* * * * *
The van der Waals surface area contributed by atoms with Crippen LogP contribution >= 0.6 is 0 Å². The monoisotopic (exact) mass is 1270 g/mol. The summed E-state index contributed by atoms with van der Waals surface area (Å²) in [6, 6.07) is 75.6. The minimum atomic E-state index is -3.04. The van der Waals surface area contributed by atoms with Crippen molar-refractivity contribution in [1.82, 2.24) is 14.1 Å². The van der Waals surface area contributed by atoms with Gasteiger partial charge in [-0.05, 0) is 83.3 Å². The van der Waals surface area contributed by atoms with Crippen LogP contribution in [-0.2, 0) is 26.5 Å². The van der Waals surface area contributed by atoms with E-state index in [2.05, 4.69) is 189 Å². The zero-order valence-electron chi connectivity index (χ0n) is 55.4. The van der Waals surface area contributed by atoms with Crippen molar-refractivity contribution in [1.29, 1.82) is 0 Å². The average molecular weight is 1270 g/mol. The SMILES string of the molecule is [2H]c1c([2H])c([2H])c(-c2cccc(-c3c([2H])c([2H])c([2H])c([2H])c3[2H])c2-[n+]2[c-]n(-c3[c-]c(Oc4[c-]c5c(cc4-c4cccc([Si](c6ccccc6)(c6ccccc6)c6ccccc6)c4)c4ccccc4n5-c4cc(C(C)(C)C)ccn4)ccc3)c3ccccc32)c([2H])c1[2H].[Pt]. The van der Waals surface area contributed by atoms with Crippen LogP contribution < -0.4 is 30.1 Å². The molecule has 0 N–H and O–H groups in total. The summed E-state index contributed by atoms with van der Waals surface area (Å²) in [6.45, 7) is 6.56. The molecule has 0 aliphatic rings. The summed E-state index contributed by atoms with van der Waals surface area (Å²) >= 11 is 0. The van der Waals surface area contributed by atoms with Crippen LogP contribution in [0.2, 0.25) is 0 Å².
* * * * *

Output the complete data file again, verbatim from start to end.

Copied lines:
The van der Waals surface area contributed by atoms with Crippen LogP contribution >= 0.6 is 0 Å². The monoisotopic (exact) mass is 1270 g/mol. The summed E-state index contributed by atoms with van der Waals surface area (Å²) in [6, 6.07) is 75.6. The minimum atomic E-state index is -3.04. The van der Waals surface area contributed by atoms with Crippen molar-refractivity contribution in [1.82, 2.24) is 14.1 Å². The van der Waals surface area contributed by atoms with Gasteiger partial charge in [-0.05, 0) is 83.3 Å². The van der Waals surface area contributed by atoms with Crippen LogP contribution in [-0.2, 0) is 26.5 Å². The van der Waals surface area contributed by atoms with E-state index in [2.05, 4.69) is 189 Å². The zero-order valence-electron chi connectivity index (χ0n) is 55.4. The van der Waals surface area contributed by atoms with Crippen molar-refractivity contribution in [1.29, 1.82) is 0 Å². The average molecular weight is 1270 g/mol. The SMILES string of the molecule is [2H]c1c([2H])c([2H])c(-c2cccc(-c3c([2H])c([2H])c([2H])c([2H])c3[2H])c2-[n+]2[c-]n(-c3[c-]c(Oc4[c-]c5c(cc4-c4cccc([Si](c6ccccc6)(c6ccccc6)c6ccccc6)c4)c4ccccc4n5-c4cc(C(C)(C)C)ccn4)ccc3)c3ccccc32)c([2H])c1[2H].[Pt]. The van der Waals surface area contributed by atoms with Crippen LogP contribution < -0.4 is 30.1 Å². The molecule has 0 N–H and O–H groups in total. The summed E-state index contributed by atoms with van der Waals surface area (Å²) in [6.45, 7) is 6.56. The molecule has 0 aliphatic rings. The summed E-state index contributed by atoms with van der Waals surface area (Å²) >= 11 is 0. The van der Waals surface area contributed by atoms with Crippen LogP contribution in [0.2, 0.25) is 0 Å².